Genomic Testing Can Predict Long-Term Outcomes in Prostate Cancer Patients, Study Finds
Findings from a 20-year study suggest that genomic testing can predict long-term outcomes of prostate cancer.
An assay used to determine cancer aggressiveness provided meaningful predictability associated with distant metastases (DM) and prostate cancer-specific mortality (PCSM), according to a study published in JCO Precision Oncology.
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The assay, known as Oncotype DX® Genomic Prostate Score (GPS), was developed by Cleveland Clinic researchers in partnership with Exact Sciences (formerly known as Genomic Health, Inc.) over a decade ago. The goal was to use high-end genomic technology, the same technology used to sequence the human genome, to identify molecular features of prostate cancer.
“This was the first time we created tools that allow us to directly assess the molecular architecture of early-stage prostate cancer in a way that it couldn’t be assessed before,” explains Eric Klein, MD, Chair of the Glickman Urological & Kidney Institute.
GPS is a diagnostic tool that allows urologic oncologists to personalize a patient’s course of treatment based on the tumor’s biology as measured by gene expression profiling. It helps identify candidates for active surveillance versus candidates for immediate therapy. Genomic testing – in conjunction with an MRI – is a standard of care in the evaluation of prostate cancer at Cleveland Clinic.
But the longer-term implications of these data points have been largely unknown — until recently. The JCO Precision Oncology study, led by Dr. Klein, is the first report to evaluate the predictive ability of GPS using long-term outcomes data.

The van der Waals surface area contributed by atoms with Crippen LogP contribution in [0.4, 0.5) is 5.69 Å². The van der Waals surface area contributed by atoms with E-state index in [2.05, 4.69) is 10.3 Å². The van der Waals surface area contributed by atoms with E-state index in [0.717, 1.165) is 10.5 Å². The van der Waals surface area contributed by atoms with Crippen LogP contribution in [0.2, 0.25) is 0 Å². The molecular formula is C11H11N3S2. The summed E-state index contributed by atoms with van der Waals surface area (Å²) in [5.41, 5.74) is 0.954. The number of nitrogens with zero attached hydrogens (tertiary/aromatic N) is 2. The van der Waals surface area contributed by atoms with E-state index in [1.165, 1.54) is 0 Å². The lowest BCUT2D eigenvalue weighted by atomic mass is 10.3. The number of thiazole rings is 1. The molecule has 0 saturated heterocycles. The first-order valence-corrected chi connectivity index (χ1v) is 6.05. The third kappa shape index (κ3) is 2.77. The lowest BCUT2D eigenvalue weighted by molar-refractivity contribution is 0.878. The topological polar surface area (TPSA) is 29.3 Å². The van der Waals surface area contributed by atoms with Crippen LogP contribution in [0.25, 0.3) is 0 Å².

Using a stratified cohort sampling method, the researchers examined 428 patients from 2,641 treated patients between 1987 and 2004. They looked at the GPS result assayed from radical prostatectomy tissue and compared it with the risk of DM and PCSM over 20 years following the procedure.
“Our findings revealed that lower GPS scores translate to a lower risk of metastases or prostate cancer-related mortality,” he says. “This should reassure physicians — and patients — that surveillance is safe.” Conversely, a higher score, above 29, is associated with a meaningful risk of metastasis or death.
This study further solidifies genomic testing as a mainstay in the management of prostate cancer. Its ability to discriminate tumors’ molecular features can guide management strategies. Tumors with lower, more favorable scores can be carefully watched while higher, more concerning scores may warrant additional diagnostic procedures, closer follow-up or immediate treatment.
Dr. Klein says the data from this recent publication helps remove some clinical subjectivity. “These data indicate that decision-making can be dichotomized. Either you’re a good candidate for surveillance, or you’re not.”
He continues, noting that this study is more evidence that genomic tests provide clinically meaningful data. “The validity of these tests is well-documented, but we are starting to discover their clinical implications in the context of long-term outcomes — and this study shows the 20-year follow-up data to corroborate that.”